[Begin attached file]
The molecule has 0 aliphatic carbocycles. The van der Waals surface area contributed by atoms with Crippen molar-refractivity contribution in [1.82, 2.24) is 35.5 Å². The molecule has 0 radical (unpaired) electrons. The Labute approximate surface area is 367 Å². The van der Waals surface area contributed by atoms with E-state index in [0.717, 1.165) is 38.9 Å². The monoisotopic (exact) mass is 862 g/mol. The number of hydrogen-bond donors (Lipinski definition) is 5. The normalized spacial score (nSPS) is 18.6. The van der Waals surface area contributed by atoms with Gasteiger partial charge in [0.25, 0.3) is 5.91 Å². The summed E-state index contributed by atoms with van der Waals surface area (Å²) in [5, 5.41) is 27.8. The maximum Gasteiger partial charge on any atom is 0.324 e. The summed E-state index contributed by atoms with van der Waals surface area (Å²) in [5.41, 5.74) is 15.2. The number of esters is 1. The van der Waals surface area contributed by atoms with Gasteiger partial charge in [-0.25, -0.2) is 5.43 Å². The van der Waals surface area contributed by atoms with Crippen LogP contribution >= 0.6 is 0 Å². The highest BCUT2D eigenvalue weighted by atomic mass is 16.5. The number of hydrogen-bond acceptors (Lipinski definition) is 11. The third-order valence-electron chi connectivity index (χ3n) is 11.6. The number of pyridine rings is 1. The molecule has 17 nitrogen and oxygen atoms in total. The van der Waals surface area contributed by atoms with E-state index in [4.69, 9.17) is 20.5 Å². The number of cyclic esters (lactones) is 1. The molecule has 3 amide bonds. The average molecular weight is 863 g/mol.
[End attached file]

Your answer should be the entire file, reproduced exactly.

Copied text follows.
The molecule has 0 aliphatic carbocycles. The van der Waals surface area contributed by atoms with Crippen molar-refractivity contribution in [1.82, 2.24) is 35.5 Å². The molecule has 0 radical (unpaired) electrons. The Labute approximate surface area is 367 Å². The van der Waals surface area contributed by atoms with E-state index in [0.717, 1.165) is 38.9 Å². The monoisotopic (exact) mass is 862 g/mol. The number of hydrogen-bond donors (Lipinski definition) is 5. The normalized spacial score (nSPS) is 18.6. The van der Waals surface area contributed by atoms with Gasteiger partial charge in [0.25, 0.3) is 5.91 Å². The summed E-state index contributed by atoms with van der Waals surface area (Å²) in [5, 5.41) is 27.8. The maximum Gasteiger partial charge on any atom is 0.324 e. The summed E-state index contributed by atoms with van der Waals surface area (Å²) in [5.41, 5.74) is 15.2. The number of esters is 1. The van der Waals surface area contributed by atoms with Gasteiger partial charge in [-0.25, -0.2) is 5.43 Å². The van der Waals surface area contributed by atoms with Crippen LogP contribution >= 0.6 is 0 Å². The highest BCUT2D eigenvalue weighted by atomic mass is 16.5. The number of hydrogen-bond acceptors (Lipinski definition) is 11. The third-order valence-electron chi connectivity index (χ3n) is 11.6. The number of pyridine rings is 1. The molecule has 17 nitrogen and oxygen atoms in total. The van der Waals surface area contributed by atoms with E-state index in [4.69, 9.17) is 20.5 Å². The number of cyclic esters (lactones) is 1. The molecule has 3 amide bonds. The average molecular weight is 863 g/mol.